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You don’t look like Jack Sparrow, so why are you a pirate?

Should you ever pirate software?

Arthur Gaplanyan

November 10, 2022

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Software Pirate

It’s crazy how much software costs sometimes. Especially when it’s a perpetual license or subscription to use it, then it seems astronomically expensive.  So, should you ever use a pirated copy of that software?

Trust me, I get it. Especially when you are just starting out and every penny counts. However, pirated software isn’t really about the money. It’s about a mental philosophy about running your business, and it’s about security.

It’s not being frugal, it’s being cheap.

It amazes me how many small and mid-sized businesses use pirated software to save a little money. A recent study by cybersecurity company Kaspersky shows that 24% of companies with 50-999 employees are willing to decrease IT spending by using pirated software alternatives. Compare that with companies with less than 50 employees, where only 8% are willing to use pirated software.

Kaspersky Pirated Software
Kaspersky Study Results by Type

I’m not surprised that Project Management tools and Sales and Marketing software are the top types of pirated software. What is surprising is that a staggering 56% of businesses would consider using pirated cybersecurity software as well. 

Let that sink in…

In case you are unaware (or as a reminder if you are), it is very common for pirated software to contain malware. Pirated software is an easy distribution platform for malware and will be installed along with the desired software. It will bypass your firewall, and even get you to approve its installation. It can spread the files across your network, to every device connected.

So to consider cyber security software from a pirated source is just… not smart.

The cost of fixing damage from exposure to malware will be far more than the cost of the software in the first place. Hopefully, possible to remedy the situation as well. If it leads to ransomware and/or company data sold on the dark web, there’s probably no way to put the toothpaste back in the tube.

If you’re “lucky”, then the malware will just use your hardware to mine cryptocurrency. That way your cost is expensive electrical bills and burnt-out hardware that needs to be replaced.  Still not an optimal scenario to be in.

We always advise our customers to purchase official software, and to do so from a reputable source. A poor source might provide you with counterfeit software.  Counterfeit software is usually valid software, but without valid licenses (or licenses that are illegal and get revoked later).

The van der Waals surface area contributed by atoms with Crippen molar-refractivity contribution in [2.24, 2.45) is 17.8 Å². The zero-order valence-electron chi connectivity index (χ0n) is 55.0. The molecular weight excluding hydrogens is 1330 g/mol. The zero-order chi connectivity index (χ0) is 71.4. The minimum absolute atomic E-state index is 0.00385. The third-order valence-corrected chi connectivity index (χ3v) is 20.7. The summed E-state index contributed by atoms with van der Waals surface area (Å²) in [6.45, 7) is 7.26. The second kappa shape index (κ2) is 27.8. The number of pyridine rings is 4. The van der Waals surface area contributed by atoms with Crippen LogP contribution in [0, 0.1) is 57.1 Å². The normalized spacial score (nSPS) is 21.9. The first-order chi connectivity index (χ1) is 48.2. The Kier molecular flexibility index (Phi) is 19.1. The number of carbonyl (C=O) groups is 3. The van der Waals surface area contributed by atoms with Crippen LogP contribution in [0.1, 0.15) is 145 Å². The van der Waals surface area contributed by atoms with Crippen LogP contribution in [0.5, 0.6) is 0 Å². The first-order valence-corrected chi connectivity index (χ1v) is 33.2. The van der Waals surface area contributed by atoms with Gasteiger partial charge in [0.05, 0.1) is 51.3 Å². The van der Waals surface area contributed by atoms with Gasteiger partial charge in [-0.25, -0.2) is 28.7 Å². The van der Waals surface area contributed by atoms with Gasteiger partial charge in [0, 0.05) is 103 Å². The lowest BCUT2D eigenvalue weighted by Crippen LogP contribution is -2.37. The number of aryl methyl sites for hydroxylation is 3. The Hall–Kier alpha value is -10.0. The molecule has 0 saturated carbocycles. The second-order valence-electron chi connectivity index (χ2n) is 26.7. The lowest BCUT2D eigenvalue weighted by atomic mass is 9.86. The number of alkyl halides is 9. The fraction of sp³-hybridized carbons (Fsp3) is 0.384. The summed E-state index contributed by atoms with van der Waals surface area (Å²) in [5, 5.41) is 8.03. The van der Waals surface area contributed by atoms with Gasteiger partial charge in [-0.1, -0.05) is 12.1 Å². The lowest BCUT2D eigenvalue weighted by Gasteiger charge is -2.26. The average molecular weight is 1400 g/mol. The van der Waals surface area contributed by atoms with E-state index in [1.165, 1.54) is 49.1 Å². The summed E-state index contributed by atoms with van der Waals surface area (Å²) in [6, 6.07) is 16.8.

Clearly, there are security risks to be avoided. On top of that though, think about the philosophical approach to it.  IT is an integral part of your business. We are all averse to paying out money, but not when it benefits ourselves. Paying for IT isn’t an expense, it’s an investment.  Not wanting to pay for software for your business to use, function, and benefit from it is only robbing yourself.  Making that mental shift is the first step in securing your company.

There are additional actions you can take as well.

Make sure your employees have proper rights assigned. This prevents them from installing their own software, and possibly malware along with it.

There is free and/or open source software available, including security software. They frequently are toned down versions of paid software, missing some features. Though they are safe to use.

You can monitor your devices to ensure that they are running efficiently. If you notice they are running slow or hot, you might have a crypto miner installed.

Always update your applications and operating system when updates come out. Frequently they are patching vulnerabilities that were discovered.

Implement backups. Important files at the bare minimum, but full systems are even better. Have them stored in the cloud or on a specific backup device. This will give you access to your data even if ransomware encrypts the data on your network.

Have any questions about pirated software, alternatives, or creating a cyber security or backup plan? I’m happy to help, book a free consultation and we can discuss it.